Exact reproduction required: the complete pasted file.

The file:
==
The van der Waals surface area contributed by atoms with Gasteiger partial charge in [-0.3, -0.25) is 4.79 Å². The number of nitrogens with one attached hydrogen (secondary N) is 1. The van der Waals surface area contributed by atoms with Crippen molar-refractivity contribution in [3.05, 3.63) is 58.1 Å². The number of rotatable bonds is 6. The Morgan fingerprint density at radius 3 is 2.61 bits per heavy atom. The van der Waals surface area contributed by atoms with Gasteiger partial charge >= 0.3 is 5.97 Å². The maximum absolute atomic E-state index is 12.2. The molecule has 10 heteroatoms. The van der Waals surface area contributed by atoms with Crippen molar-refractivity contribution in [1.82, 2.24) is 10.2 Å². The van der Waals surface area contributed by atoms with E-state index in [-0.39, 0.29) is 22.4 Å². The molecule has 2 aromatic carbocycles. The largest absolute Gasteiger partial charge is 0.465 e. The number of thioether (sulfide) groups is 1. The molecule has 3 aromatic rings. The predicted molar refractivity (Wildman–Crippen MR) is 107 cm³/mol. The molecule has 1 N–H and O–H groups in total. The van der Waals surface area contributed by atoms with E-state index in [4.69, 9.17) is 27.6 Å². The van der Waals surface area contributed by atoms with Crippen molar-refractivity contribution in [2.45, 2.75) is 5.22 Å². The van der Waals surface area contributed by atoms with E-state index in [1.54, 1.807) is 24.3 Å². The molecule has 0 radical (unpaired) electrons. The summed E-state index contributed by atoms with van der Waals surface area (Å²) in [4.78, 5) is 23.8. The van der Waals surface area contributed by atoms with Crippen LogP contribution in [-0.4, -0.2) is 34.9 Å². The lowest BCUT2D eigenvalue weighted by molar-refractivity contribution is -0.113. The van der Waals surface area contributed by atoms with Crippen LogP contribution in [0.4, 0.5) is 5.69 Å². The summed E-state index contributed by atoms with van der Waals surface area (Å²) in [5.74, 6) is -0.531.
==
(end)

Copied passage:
The van der Waals surface area contributed by atoms with Gasteiger partial charge in [-0.3, -0.25) is 4.79 Å². The number of nitrogens with one attached hydrogen (secondary N) is 1. The van der Waals surface area contributed by atoms with Crippen molar-refractivity contribution in [3.05, 3.63) is 58.1 Å². The number of rotatable bonds is 6. The Morgan fingerprint density at radius 3 is 2.61 bits per heavy atom. The van der Waals surface area contributed by atoms with Gasteiger partial charge >= 0.3 is 5.97 Å². The maximum absolute atomic E-state index is 12.2. The molecule has 10 heteroatoms. The van der Waals surface area contributed by atoms with Crippen molar-refractivity contribution in [1.82, 2.24) is 10.2 Å². The van der Waals surface area contributed by atoms with E-state index in [-0.39, 0.29) is 22.4 Å². The molecule has 2 aromatic carbocycles. The largest absolute Gasteiger partial charge is 0.465 e. The number of thioether (sulfide) groups is 1. The molecule has 3 aromatic rings. The predicted molar refractivity (Wildman–Crippen MR) is 107 cm³/mol. The molecule has 1 N–H and O–H groups in total. The van der Waals surface area contributed by atoms with E-state index in [4.69, 9.17) is 27.6 Å². The van der Waals surface area contributed by atoms with Crippen molar-refractivity contribution in [2.45, 2.75) is 5.22 Å². The van der Waals surface area contributed by atoms with E-state index in [1.54, 1.807) is 24.3 Å². The molecule has 0 radical (unpaired) electrons. The summed E-state index contributed by atoms with van der Waals surface area (Å²) in [4.78, 5) is 23.8. The van der Waals surface area contributed by atoms with Crippen LogP contribution in [-0.4, -0.2) is 34.9 Å². The lowest BCUT2D eigenvalue weighted by molar-refractivity contribution is -0.113. The van der Waals surface area contributed by atoms with Crippen LogP contribution in [0.4, 0.5) is 5.69 Å². The summed E-state index contributed by atoms with van der Waals surface area (Å²) in [5.74, 6) is -0.531.